With the news that Starbucks and Square have inked a partnership it appears mobile payments are finally going mainstream.
Square is a service for iPhone and Android users that eliminates the need for paying with a physical credit card. Users can open a tab, or set the app to automatically open a tab, at a retailer. The consumer’s phone can then be recognized by the store and allow for automatic payments. At the checkout, cashiers validate a visitor’s identity by viewing their name and photo which automatically appear on registers. Other Square features include: discounts, tipping and loyalty programs.
Square utilizes a little known technology called geo-fencing which creates virtual perimeters around a retailer. If someone is within that perimeter with a supported device then a transaction can take place.
Many observers believed Near field communication (NFC) would be required for mobile payments to be successful. But the lack of NFC in smartphones and the cost of updating point-of-sale equipment has slowed the march towards mobile payments in the United States.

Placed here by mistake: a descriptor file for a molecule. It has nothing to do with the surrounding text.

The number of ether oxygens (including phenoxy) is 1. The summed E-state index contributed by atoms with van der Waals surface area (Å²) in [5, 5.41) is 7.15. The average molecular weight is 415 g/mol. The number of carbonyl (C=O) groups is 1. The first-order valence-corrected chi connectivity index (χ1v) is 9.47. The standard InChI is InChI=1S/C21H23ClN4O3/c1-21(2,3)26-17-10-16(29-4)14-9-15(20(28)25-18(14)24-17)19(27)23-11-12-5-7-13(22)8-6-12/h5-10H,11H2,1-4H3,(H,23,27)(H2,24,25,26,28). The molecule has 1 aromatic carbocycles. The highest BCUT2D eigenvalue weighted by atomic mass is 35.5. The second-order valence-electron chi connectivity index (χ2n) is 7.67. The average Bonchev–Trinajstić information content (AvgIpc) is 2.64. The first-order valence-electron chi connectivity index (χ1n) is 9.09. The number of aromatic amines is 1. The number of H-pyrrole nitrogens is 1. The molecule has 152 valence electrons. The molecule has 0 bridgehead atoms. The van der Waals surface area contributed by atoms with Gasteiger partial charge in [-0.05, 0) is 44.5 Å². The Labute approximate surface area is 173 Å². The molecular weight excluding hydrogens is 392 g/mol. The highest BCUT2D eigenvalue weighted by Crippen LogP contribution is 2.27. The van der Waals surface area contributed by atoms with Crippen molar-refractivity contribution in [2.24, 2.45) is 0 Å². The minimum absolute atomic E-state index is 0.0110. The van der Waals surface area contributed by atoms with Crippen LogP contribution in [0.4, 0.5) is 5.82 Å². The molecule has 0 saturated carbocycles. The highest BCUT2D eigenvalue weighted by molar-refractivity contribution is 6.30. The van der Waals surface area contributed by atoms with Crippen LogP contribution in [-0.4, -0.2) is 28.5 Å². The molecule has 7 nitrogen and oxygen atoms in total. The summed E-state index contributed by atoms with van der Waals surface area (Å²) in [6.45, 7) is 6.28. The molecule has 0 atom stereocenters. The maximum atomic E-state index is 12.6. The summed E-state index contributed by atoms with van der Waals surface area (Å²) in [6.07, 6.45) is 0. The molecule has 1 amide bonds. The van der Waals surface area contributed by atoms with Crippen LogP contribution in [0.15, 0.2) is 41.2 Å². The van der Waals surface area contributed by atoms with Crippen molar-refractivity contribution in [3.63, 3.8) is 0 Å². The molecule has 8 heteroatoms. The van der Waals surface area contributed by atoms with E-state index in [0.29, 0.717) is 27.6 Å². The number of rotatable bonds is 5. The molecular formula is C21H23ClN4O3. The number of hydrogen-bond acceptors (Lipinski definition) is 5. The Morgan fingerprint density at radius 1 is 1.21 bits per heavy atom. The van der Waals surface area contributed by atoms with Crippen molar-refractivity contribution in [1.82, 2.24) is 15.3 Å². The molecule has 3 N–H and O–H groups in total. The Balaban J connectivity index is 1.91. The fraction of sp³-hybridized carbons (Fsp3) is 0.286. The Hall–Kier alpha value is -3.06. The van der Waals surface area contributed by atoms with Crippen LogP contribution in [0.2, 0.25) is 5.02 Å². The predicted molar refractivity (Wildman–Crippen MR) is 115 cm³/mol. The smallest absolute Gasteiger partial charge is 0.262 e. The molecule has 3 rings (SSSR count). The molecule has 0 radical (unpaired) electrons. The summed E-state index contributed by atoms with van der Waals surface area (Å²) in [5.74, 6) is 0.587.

Until yesterday’s announcement, businesses using Pay with Square were local, non-chain stores. The addition of Starbucks adds not only significant income for Square, but also mainstream awareness. But will it translate to mainstream adoption?
Surprisingly, the announcement has detailed that the location recognition functionality will not be available and that the Starbucks loyalty program will remain separate. This incomplete experience with Square may result in additional consumer confusion.
If Starbucks and Square can clearly communicate this change in payment philosophy to customers and geo-fencing works as advertised, mainstream mobile payment may finally become common practice in the United States.
Image from Geolocation